Whisper does hearing well in noise without an assistive device as well as or better than anyone. They’re worth a trial.


Hi Tea,

My audiogram is a little bit similar to yours. And like you I also have reasonable recognition with properly set up hearing aids. But it’s not as good as my audiogram shows and it’s not as good as yours. On the other hand, I’m absolutely deaf at some frequencies.

I use a prescription called Phonak Adaptive Digital Contrast. It preserves envelope structure of a speech signal, but sacrifices temporal fine structure. The standard phonak algorithm does the opposite. For people who are quite lossy, the contrast algorithm can be more helpful. I also use semi linear amplification, not the prescribed setting.

I avoid open domes in noise. I use smaller vents. They screen out some of the noise. That seems to help, although it does sacrifice some of my natural low frequency hearing. I’ve tried the roger pen in noise and it’s disappointed me, in contrast to the way I benefit from it on zoom.

I’ve experimented with rolling off high frequency amplification, because with my genetics I have cochlear dead zones and I know amplifying too far into those regions can sometimes make things worse instead of better. The other thing I do is rely on Sound Recover, the frequency shifting algorithm by Phonak. It helps me understand speech.

I am also trying a speech to text device called SpeakSee. It seems helpful so far but I don’t know much about it yet. It was developed by a Dutch child of Deaf adults. The company is based in Rotterdam. The device includes microphones people wear and with high fidelity and very quickly speech transcription to your phone or computer occurs.

I hope this is helpful. I do rely on lip reading as well. And sometimes having someone nearby who will repeat what was said or will answer a question for me is helpful. Or if someone will speak into Live Transcribe on my phone, a speech to text application, that can help help a lot too.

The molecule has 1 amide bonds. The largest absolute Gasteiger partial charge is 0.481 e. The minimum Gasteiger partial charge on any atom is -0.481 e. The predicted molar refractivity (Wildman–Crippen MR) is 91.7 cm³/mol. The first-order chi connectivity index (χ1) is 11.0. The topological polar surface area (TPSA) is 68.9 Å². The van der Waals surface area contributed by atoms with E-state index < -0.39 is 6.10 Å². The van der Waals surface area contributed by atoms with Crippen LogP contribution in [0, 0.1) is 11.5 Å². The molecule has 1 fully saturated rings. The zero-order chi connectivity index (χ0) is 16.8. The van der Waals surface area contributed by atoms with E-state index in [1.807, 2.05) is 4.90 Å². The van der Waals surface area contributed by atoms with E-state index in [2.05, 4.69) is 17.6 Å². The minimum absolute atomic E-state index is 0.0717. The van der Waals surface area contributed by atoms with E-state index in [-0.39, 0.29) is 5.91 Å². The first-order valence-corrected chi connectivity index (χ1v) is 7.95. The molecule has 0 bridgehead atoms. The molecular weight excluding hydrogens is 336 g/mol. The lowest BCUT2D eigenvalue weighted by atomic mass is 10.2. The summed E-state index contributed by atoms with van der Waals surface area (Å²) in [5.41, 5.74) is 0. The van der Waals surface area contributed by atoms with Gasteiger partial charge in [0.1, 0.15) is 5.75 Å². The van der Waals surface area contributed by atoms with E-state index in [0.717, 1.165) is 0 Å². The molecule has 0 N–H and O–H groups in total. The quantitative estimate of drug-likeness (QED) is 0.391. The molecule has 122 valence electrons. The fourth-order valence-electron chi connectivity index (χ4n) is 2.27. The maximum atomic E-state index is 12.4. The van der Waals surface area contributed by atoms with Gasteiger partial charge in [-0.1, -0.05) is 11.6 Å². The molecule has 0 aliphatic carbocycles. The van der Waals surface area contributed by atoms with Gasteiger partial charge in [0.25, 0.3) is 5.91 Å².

Also, although you mention sporadic hearing loss in your family, that is exactly the phenotype for a specific type of genetic high frequency hearing loss that involves low frequency retention of hearing. There are a number of publications that speak to this. In addition, there’s a laboratory that just reclassified many mutations in hearing loss genes as truly being responsible for the hearing phenotype. These were previously classified as benign and without effect.


I agree with earmolds and sound recover.

My opinion is you are losing too many highs to have good understanding in noise as well as in quiet. Using frequency lowering technology will take an effort to learn it but you will do much better. I know this technology worked great for me.


Since you (rightly so) use an open domes, this type of dome allows noise to get through the vent holes into your ear naturally, so any kind of beam forming to aggressively attenuate sounds from behind and the sides to let you focus on sound in the front (normally speech) will not be very effective, because the open domes leak all sounds in and prevent any sound blocking.

Since you’re using Phonak aids, inquire about the active vent receivers (a Phonak exclusive feature). They can be programmed to close off in noisy situations so you can get more effective sound blocking to make the front beam forming more effective. But in normal (not very noisy situations), the active vent receivers will open up the vent openings to minimize occlusion for you.


Since I am not as technical as many, I can’t speak with eloquence. However, from my experiences, I have been using the Philips 9040s from Costco for about 6 weeks now. The Speech in Noise program has helped me significantly in those noisy areas. I used to struggle a lot and while these aren’t perfect, they are much better than my previous HAs (KS7s).